When I was a kid, Bali was a dream destination for me. Looking back, I have no idea why as I had never been taught about it or learnt its culture. Or even where it was. Yet it took hold on my list of things to do when I am older and luckily enough for me, at the end of last year I was able to tick it off.
Fortunately, too, Bali did not disappoint me as often is the case with high hopes. Miss W, my trusted companion, and I stayed slightly off the beaten track on the east side of the island in a hotel just outside the town of Candidasa. Our hotel, Alila Manggis, was a Mr and Mrs Smith booking, but without the usual price tag. In fact, our stay was exceptionally good value and I would recommend this outpost of the Alila chain without hesitation. It has so many selling points that made my stay there one of the nicest hotel holidays I have ever had. It is visually stunning and has been designed with a simple elegance that pervades the whole site. There is an 'openness' to the place, which means you are never without a view of the ocean or beautiful gardens and pool area. Indeed, I later learned that Alila Manggis is a Design Hotel. Additionally, and often overlooked, I found the hotel staff to be some of the best I have encountered. They were always smiling and always attentive. A prime example being that, after asking for a pack of cards (they didn't), Miss W and I were given a deck the following day by the reception staff who had evidently gone out to purchase a pack to please a guest. It was a small gesture, but was gladly received. I can't think of many hotels who would have the foresight to have done something similar.
Lastly, but never least in this blogger's eyes, the food is diverse and delicious. At breakfast, Alila Manggis has usurped the usual hotel buffet and instead offers a daily chef's tasting menu and an a la carte option. All choices are worth a try if your stay is long enough to allow. The chef's menu, in particular, is excellent value and will keep you going until dinner if you can manage to pass up their equally tempting lunch offering. Each day there is a a new selection of home made jams that have been freshly made from fruit picked from the hotel garden. My favourite was the papaya, though perhaps I, an English strawberry jam expert, was swayed by the romance of eating something as exotic sounding as papaya jam on freshly made Balinese pastries whilst overlooking a turquoise sea. All washed down with freshly squeezed pineapple juice. All this brilliance before 10 o clock in the morning!
At supper, the restaurant has an extensive menu that offers good value to tourists (you can eat much more cheaply elsewhere, but a three course meal with drinks is still inexpensive at Alila). The chef offers a choice of pan Asian goodies as well as more traditional Balinese fare. On some nights, they offer a themed evening in terms of food (like Satay), but it is unobtrusive and not at all twee. I can't say a bad word about any food I ate there. A nice touch is the daily complementary afternoon tea offered in the gardens. Balinese cakes are served alongside spiced teas - perfect for staving off non existent hunger until cocktail hour.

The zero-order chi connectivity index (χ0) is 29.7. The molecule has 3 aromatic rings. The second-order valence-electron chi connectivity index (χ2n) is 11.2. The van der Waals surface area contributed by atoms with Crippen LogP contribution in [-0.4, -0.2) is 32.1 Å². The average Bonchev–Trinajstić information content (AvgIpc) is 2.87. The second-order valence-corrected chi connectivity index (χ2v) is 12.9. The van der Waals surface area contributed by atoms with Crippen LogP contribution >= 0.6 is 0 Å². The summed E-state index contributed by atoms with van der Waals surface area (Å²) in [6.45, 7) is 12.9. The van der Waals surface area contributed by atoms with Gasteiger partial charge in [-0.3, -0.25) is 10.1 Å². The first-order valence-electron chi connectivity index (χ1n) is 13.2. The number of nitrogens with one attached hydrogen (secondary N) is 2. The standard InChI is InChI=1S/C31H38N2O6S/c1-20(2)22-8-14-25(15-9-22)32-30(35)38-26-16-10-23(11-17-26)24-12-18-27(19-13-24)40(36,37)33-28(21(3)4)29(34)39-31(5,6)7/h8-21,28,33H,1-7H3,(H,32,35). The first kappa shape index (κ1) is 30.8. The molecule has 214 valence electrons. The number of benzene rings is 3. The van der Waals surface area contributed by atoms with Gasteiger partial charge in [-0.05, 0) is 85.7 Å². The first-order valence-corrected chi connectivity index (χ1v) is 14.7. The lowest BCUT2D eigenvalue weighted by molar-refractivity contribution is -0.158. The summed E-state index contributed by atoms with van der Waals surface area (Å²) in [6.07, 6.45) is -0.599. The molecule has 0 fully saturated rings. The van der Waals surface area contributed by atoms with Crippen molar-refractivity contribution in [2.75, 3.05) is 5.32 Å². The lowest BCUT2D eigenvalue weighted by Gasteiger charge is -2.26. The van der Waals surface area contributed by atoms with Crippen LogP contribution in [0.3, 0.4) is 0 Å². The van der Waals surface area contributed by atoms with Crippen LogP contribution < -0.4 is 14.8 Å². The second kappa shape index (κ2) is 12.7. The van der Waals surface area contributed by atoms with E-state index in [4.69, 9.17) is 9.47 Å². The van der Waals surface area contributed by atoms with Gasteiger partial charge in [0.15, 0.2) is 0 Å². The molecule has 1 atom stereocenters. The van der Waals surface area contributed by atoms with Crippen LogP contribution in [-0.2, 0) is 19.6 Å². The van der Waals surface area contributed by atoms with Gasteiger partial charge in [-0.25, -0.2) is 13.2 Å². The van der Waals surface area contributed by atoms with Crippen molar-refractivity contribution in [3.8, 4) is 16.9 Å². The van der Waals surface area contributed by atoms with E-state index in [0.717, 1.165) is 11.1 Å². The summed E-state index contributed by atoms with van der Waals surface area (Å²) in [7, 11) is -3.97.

But enough about food (incidentally, lunch is available poolside and is also very scrummy. The club sandwich is given an eastern twist with the addition of some spices). The rest of Bali has a lot more to offer! A great deal of this week's prints, were taken on a couple of excursions that Miss W and I took, not too far from our hotel. We went to a nearby white sand beach (a lot of Bali has volcanic sand beaches which have their own beauty and charm), which was quite close to deserted. There were several beach huts serving excellent seafood and cold Bintang for next to nothing, and then give you a sunbed for free to sleep off any food babies. The surrounding landscape was stunning and I hope you enjoy my snaps from there.
On another cultural trip, Miss W and I took in the King's Palace (based in gardens that are like a stylised Paradise), the water gardens at Tirta Gangga and also the ancient Balinese town of Tengenan - a dwelling where citizens can only remain if they marry within the village. It is famous also for its Ikat double weaving cloth technique, but personally I couldn't get over the logistics of no outside DNA coming into the town. We saw all of this on a tour run by our hotel, which I found to be very interesting and thorough. It covered a fairly large part of East Bali, but there was always the backdrop of the beautiful Mount Agung, which the Balinese hold in high regard, alongside rice field upon rice field upon rice field. Their extent on the island is quite staggering for this urban being.
My prints this week are a mixture of colour and monochrome - I really loved the light in Bali so I tried to focus on that, at different times of day. All pictures are available on canvas or as an unframed or framed photograph print in varying sizes. A number of these snaps would look great as a pair, trilogy or more on which we offer discounts for multiple purchases! Contact me for any details, thoughts or praise!